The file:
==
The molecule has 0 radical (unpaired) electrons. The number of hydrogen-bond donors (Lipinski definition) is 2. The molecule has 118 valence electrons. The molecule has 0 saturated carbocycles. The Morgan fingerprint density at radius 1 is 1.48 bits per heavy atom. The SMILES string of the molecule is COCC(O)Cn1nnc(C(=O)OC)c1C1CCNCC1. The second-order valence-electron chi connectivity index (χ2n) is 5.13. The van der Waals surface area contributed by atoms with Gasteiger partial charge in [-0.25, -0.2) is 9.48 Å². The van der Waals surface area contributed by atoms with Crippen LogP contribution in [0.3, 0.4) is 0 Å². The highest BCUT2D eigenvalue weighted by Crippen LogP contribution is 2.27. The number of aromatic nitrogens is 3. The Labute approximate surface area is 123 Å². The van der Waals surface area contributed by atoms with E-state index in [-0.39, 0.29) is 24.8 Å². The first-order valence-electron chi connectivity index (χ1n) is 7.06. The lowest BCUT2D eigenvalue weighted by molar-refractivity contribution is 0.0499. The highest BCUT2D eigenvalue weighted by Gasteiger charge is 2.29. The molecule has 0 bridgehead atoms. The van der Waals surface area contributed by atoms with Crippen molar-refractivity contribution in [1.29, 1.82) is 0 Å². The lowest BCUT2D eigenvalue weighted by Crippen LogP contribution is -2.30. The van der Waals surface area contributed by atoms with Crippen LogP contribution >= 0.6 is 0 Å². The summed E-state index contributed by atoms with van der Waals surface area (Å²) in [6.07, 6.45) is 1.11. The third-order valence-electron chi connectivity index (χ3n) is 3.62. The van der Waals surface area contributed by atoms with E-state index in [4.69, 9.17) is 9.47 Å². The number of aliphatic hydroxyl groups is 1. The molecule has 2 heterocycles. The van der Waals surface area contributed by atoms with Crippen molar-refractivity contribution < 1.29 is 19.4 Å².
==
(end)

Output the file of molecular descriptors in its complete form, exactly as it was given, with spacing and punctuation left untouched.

The molecule has 0 radical (unpaired) electrons. The number of hydrogen-bond donors (Lipinski definition) is 2. The molecule has 118 valence electrons. The molecule has 0 saturated carbocycles. The Morgan fingerprint density at radius 1 is 1.48 bits per heavy atom. The SMILES string of the molecule is COCC(O)Cn1nnc(C(=O)OC)c1C1CCNCC1. The second-order valence-electron chi connectivity index (χ2n) is 5.13. The van der Waals surface area contributed by atoms with Gasteiger partial charge in [-0.25, -0.2) is 9.48 Å². The van der Waals surface area contributed by atoms with Crippen LogP contribution in [0.3, 0.4) is 0 Å². The highest BCUT2D eigenvalue weighted by Crippen LogP contribution is 2.27. The number of aromatic nitrogens is 3. The Labute approximate surface area is 123 Å². The van der Waals surface area contributed by atoms with E-state index in [-0.39, 0.29) is 24.8 Å². The first-order valence-electron chi connectivity index (χ1n) is 7.06. The lowest BCUT2D eigenvalue weighted by molar-refractivity contribution is 0.0499. The highest BCUT2D eigenvalue weighted by Gasteiger charge is 2.29. The molecule has 0 bridgehead atoms. The van der Waals surface area contributed by atoms with Crippen molar-refractivity contribution in [1.29, 1.82) is 0 Å². The lowest BCUT2D eigenvalue weighted by Crippen LogP contribution is -2.30. The van der Waals surface area contributed by atoms with Crippen LogP contribution >= 0.6 is 0 Å². The summed E-state index contributed by atoms with van der Waals surface area (Å²) in [6.07, 6.45) is 1.11. The third-order valence-electron chi connectivity index (χ3n) is 3.62. The van der Waals surface area contributed by atoms with E-state index in [4.69, 9.17) is 9.47 Å². The number of aliphatic hydroxyl groups is 1. The molecule has 2 heterocycles. The van der Waals surface area contributed by atoms with Crippen molar-refractivity contribution < 1.29 is 19.4 Å².